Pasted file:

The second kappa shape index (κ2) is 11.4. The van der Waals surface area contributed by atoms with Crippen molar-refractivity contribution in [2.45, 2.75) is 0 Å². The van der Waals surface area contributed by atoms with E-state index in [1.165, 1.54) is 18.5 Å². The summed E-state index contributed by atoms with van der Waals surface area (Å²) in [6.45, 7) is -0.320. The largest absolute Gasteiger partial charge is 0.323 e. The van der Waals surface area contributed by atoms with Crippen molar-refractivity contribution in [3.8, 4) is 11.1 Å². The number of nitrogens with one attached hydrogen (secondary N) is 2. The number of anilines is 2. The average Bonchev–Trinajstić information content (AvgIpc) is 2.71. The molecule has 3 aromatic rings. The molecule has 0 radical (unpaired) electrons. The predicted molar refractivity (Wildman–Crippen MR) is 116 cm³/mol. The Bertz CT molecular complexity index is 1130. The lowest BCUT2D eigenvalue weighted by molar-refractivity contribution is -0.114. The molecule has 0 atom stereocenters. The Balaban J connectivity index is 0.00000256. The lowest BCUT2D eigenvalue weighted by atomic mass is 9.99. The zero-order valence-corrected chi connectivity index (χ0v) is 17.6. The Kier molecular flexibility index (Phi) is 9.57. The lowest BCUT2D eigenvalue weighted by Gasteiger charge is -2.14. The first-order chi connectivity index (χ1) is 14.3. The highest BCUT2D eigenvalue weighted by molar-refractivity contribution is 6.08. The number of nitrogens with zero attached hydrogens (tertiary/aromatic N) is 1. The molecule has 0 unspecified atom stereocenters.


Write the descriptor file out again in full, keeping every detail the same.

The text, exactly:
The second kappa shape index (κ2) is 11.4. The van der Waals surface area contributed by atoms with Crippen molar-refractivity contribution in [2.45, 2.75) is 0 Å². The van der Waals surface area contributed by atoms with E-state index in [1.165, 1.54) is 18.5 Å². The summed E-state index contributed by atoms with van der Waals surface area (Å²) in [6.45, 7) is -0.320. The largest absolute Gasteiger partial charge is 0.323 e. The van der Waals surface area contributed by atoms with Crippen molar-refractivity contribution in [3.8, 4) is 11.1 Å². The number of nitrogens with one attached hydrogen (secondary N) is 2. The number of anilines is 2. The average Bonchev–Trinajstić information content (AvgIpc) is 2.71. The molecule has 3 aromatic rings. The molecule has 0 radical (unpaired) electrons. The predicted molar refractivity (Wildman–Crippen MR) is 116 cm³/mol. The Bertz CT molecular complexity index is 1130. The lowest BCUT2D eigenvalue weighted by molar-refractivity contribution is -0.114. The molecule has 0 atom stereocenters. The Balaban J connectivity index is 0.00000256. The lowest BCUT2D eigenvalue weighted by atomic mass is 9.99. The zero-order valence-corrected chi connectivity index (χ0v) is 17.6. The Kier molecular flexibility index (Phi) is 9.57. The lowest BCUT2D eigenvalue weighted by Gasteiger charge is -2.14. The first-order chi connectivity index (χ1) is 14.3. The highest BCUT2D eigenvalue weighted by molar-refractivity contribution is 6.08. The number of nitrogens with zero attached hydrogens (tertiary/aromatic N) is 1. The molecule has 0 unspecified atom stereocenters.